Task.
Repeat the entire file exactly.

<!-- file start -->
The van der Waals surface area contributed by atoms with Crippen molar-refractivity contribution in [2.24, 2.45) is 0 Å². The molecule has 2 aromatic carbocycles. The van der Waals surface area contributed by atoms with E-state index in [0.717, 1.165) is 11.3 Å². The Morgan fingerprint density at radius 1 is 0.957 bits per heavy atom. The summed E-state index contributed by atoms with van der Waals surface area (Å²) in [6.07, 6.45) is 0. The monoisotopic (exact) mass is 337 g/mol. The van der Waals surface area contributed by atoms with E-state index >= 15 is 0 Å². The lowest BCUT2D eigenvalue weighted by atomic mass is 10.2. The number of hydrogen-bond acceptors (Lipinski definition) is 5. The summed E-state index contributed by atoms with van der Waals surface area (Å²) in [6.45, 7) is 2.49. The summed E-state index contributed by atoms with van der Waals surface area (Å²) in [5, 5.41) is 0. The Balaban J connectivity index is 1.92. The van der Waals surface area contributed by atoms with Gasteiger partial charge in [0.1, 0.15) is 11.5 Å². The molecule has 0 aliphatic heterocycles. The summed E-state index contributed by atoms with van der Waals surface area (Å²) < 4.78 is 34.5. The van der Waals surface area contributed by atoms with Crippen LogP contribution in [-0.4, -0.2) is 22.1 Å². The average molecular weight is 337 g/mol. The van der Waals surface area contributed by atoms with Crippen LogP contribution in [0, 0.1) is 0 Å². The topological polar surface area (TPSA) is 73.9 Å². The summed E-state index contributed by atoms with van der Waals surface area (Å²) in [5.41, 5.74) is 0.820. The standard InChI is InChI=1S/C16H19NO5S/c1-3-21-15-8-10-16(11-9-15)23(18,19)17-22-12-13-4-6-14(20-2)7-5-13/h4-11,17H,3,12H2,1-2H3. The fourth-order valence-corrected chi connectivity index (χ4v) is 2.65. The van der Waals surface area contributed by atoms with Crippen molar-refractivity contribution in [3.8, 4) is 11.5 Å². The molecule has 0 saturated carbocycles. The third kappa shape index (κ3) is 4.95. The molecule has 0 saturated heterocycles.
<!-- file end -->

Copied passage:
The van der Waals surface area contributed by atoms with Crippen molar-refractivity contribution in [2.24, 2.45) is 0 Å². The molecule has 2 aromatic carbocycles. The van der Waals surface area contributed by atoms with E-state index in [0.717, 1.165) is 11.3 Å². The Morgan fingerprint density at radius 1 is 0.957 bits per heavy atom. The summed E-state index contributed by atoms with van der Waals surface area (Å²) in [6.07, 6.45) is 0. The monoisotopic (exact) mass is 337 g/mol. The van der Waals surface area contributed by atoms with E-state index >= 15 is 0 Å². The lowest BCUT2D eigenvalue weighted by atomic mass is 10.2. The number of hydrogen-bond acceptors (Lipinski definition) is 5. The summed E-state index contributed by atoms with van der Waals surface area (Å²) in [6.45, 7) is 2.49. The summed E-state index contributed by atoms with van der Waals surface area (Å²) in [5, 5.41) is 0. The Balaban J connectivity index is 1.92. The van der Waals surface area contributed by atoms with Gasteiger partial charge in [0.1, 0.15) is 11.5 Å². The molecule has 0 aliphatic heterocycles. The summed E-state index contributed by atoms with van der Waals surface area (Å²) < 4.78 is 34.5. The van der Waals surface area contributed by atoms with Crippen LogP contribution in [-0.4, -0.2) is 22.1 Å². The average molecular weight is 337 g/mol. The van der Waals surface area contributed by atoms with Crippen LogP contribution in [0, 0.1) is 0 Å². The topological polar surface area (TPSA) is 73.9 Å². The summed E-state index contributed by atoms with van der Waals surface area (Å²) in [5.41, 5.74) is 0.820. The standard InChI is InChI=1S/C16H19NO5S/c1-3-21-15-8-10-16(11-9-15)23(18,19)17-22-12-13-4-6-14(20-2)7-5-13/h4-11,17H,3,12H2,1-2H3. The fourth-order valence-corrected chi connectivity index (χ4v) is 2.65. The van der Waals surface area contributed by atoms with Crippen molar-refractivity contribution in [3.8, 4) is 11.5 Å². The molecule has 0 saturated carbocycles. The third kappa shape index (κ3) is 4.95. The molecule has 0 saturated heterocycles.